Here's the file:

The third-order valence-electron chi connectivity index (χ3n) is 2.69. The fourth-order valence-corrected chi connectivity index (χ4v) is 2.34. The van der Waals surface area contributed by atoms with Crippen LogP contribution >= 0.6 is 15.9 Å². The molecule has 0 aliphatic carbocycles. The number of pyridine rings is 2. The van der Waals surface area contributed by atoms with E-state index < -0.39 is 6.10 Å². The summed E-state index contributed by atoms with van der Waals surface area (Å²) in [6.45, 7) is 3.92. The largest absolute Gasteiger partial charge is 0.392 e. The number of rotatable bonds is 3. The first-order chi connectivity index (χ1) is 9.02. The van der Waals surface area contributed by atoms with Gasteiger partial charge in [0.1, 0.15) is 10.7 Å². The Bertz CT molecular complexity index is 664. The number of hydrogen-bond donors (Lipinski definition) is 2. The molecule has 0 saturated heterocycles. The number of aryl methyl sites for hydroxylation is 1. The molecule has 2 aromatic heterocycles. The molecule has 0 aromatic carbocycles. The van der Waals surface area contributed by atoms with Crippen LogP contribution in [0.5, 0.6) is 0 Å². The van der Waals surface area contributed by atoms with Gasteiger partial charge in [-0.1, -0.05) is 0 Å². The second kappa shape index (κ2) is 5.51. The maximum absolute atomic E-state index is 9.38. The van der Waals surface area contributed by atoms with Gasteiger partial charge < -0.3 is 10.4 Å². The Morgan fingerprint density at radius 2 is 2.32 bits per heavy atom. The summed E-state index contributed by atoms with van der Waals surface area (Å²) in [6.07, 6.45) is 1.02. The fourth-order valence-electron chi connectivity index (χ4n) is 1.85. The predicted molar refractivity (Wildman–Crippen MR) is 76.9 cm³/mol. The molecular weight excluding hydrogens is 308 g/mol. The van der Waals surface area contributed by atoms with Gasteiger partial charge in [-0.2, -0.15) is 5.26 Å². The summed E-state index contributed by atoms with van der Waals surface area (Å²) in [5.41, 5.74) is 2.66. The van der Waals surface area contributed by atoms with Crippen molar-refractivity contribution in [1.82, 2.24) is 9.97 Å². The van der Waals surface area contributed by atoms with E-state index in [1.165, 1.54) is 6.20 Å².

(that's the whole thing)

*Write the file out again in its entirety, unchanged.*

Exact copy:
The third-order valence-electron chi connectivity index (χ3n) is 2.69. The fourth-order valence-corrected chi connectivity index (χ4v) is 2.34. The van der Waals surface area contributed by atoms with Crippen LogP contribution >= 0.6 is 15.9 Å². The molecule has 0 aliphatic carbocycles. The number of pyridine rings is 2. The van der Waals surface area contributed by atoms with E-state index < -0.39 is 6.10 Å². The summed E-state index contributed by atoms with van der Waals surface area (Å²) in [6.45, 7) is 3.92. The largest absolute Gasteiger partial charge is 0.392 e. The number of rotatable bonds is 3. The first-order chi connectivity index (χ1) is 9.02. The van der Waals surface area contributed by atoms with Gasteiger partial charge in [0.1, 0.15) is 10.7 Å². The Bertz CT molecular complexity index is 664. The number of hydrogen-bond donors (Lipinski definition) is 2. The molecule has 0 saturated heterocycles. The number of aryl methyl sites for hydroxylation is 1. The molecule has 2 aromatic heterocycles. The molecule has 0 aromatic carbocycles. The van der Waals surface area contributed by atoms with Crippen LogP contribution in [0.5, 0.6) is 0 Å². The van der Waals surface area contributed by atoms with Gasteiger partial charge in [-0.1, -0.05) is 0 Å². The second kappa shape index (κ2) is 5.51. The maximum absolute atomic E-state index is 9.38. The van der Waals surface area contributed by atoms with Gasteiger partial charge < -0.3 is 10.4 Å². The Morgan fingerprint density at radius 2 is 2.32 bits per heavy atom. The summed E-state index contributed by atoms with van der Waals surface area (Å²) in [6.07, 6.45) is 1.02. The fourth-order valence-electron chi connectivity index (χ4n) is 1.85. The predicted molar refractivity (Wildman–Crippen MR) is 76.9 cm³/mol. The molecular weight excluding hydrogens is 308 g/mol. The van der Waals surface area contributed by atoms with Gasteiger partial charge in [-0.2, -0.15) is 5.26 Å². The summed E-state index contributed by atoms with van der Waals surface area (Å²) in [5.41, 5.74) is 2.66. The van der Waals surface area contributed by atoms with Crippen molar-refractivity contribution in [1.82, 2.24) is 9.97 Å². The van der Waals surface area contributed by atoms with E-state index in [1.165, 1.54) is 6.20 Å².